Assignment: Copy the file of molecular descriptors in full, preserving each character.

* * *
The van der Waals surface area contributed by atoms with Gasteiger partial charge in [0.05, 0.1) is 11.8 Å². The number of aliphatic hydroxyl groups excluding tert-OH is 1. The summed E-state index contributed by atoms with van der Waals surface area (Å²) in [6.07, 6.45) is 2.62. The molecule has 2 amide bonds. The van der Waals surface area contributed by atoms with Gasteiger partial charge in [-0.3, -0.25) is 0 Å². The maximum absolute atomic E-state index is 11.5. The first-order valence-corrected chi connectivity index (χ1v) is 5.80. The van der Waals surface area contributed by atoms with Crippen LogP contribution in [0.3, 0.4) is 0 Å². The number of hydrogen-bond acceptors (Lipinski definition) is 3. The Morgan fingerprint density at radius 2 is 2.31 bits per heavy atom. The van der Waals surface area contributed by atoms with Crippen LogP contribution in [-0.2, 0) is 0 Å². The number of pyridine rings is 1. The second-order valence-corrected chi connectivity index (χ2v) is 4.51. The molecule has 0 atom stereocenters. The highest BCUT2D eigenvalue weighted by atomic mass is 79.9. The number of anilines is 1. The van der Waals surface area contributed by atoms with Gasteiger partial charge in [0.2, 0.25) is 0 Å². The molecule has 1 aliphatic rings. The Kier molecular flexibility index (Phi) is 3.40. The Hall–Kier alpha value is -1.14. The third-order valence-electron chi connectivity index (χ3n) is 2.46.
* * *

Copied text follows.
The van der Waals surface area contributed by atoms with Gasteiger partial charge in [0.05, 0.1) is 11.8 Å². The number of aliphatic hydroxyl groups excluding tert-OH is 1. The summed E-state index contributed by atoms with van der Waals surface area (Å²) in [6.07, 6.45) is 2.62. The molecule has 2 amide bonds. The van der Waals surface area contributed by atoms with Gasteiger partial charge in [-0.3, -0.25) is 0 Å². The maximum absolute atomic E-state index is 11.5. The first-order valence-corrected chi connectivity index (χ1v) is 5.80. The van der Waals surface area contributed by atoms with Crippen LogP contribution in [0.3, 0.4) is 0 Å². The number of hydrogen-bond acceptors (Lipinski definition) is 3. The Morgan fingerprint density at radius 2 is 2.31 bits per heavy atom. The van der Waals surface area contributed by atoms with Crippen LogP contribution in [-0.2, 0) is 0 Å². The number of pyridine rings is 1. The second-order valence-corrected chi connectivity index (χ2v) is 4.51. The molecule has 0 atom stereocenters. The highest BCUT2D eigenvalue weighted by atomic mass is 79.9. The number of anilines is 1. The van der Waals surface area contributed by atoms with Gasteiger partial charge in [0.2, 0.25) is 0 Å². The molecule has 1 aliphatic rings. The Kier molecular flexibility index (Phi) is 3.40. The Hall–Kier alpha value is -1.14. The third-order valence-electron chi connectivity index (χ3n) is 2.46.